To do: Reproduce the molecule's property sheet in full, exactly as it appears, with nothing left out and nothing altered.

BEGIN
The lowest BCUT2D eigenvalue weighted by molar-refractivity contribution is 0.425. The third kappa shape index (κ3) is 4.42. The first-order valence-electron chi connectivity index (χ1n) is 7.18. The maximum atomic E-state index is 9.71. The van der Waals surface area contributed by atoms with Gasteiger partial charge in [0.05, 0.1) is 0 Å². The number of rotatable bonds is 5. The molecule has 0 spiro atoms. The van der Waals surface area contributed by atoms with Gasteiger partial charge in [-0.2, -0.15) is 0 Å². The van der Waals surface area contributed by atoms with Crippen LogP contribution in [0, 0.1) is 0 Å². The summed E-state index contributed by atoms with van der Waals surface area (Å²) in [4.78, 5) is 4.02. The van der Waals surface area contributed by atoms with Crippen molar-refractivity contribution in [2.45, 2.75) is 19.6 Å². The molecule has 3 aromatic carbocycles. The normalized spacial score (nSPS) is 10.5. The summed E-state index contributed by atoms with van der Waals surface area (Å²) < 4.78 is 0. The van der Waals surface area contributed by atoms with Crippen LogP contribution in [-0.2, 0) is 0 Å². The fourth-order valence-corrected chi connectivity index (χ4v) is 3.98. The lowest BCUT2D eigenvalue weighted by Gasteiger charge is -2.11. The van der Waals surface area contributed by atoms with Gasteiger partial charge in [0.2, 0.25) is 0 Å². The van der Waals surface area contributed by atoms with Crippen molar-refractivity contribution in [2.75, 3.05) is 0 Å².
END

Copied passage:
The lowest BCUT2D eigenvalue weighted by molar-refractivity contribution is 0.425. The third kappa shape index (κ3) is 4.42. The first-order valence-electron chi connectivity index (χ1n) is 7.18. The maximum atomic E-state index is 9.71. The van der Waals surface area contributed by atoms with Gasteiger partial charge in [0.05, 0.1) is 0 Å². The number of rotatable bonds is 5. The molecule has 0 spiro atoms. The van der Waals surface area contributed by atoms with Gasteiger partial charge in [-0.2, -0.15) is 0 Å². The van der Waals surface area contributed by atoms with Crippen LogP contribution in [0, 0.1) is 0 Å². The summed E-state index contributed by atoms with van der Waals surface area (Å²) in [4.78, 5) is 4.02. The van der Waals surface area contributed by atoms with Crippen molar-refractivity contribution in [2.45, 2.75) is 19.6 Å². The molecule has 3 aromatic carbocycles. The normalized spacial score (nSPS) is 10.5. The summed E-state index contributed by atoms with van der Waals surface area (Å²) < 4.78 is 0. The van der Waals surface area contributed by atoms with Crippen LogP contribution in [-0.2, 0) is 0 Å². The fourth-order valence-corrected chi connectivity index (χ4v) is 3.98. The lowest BCUT2D eigenvalue weighted by Gasteiger charge is -2.11. The van der Waals surface area contributed by atoms with Gasteiger partial charge in [0.2, 0.25) is 0 Å². The van der Waals surface area contributed by atoms with Crippen molar-refractivity contribution in [2.75, 3.05) is 0 Å².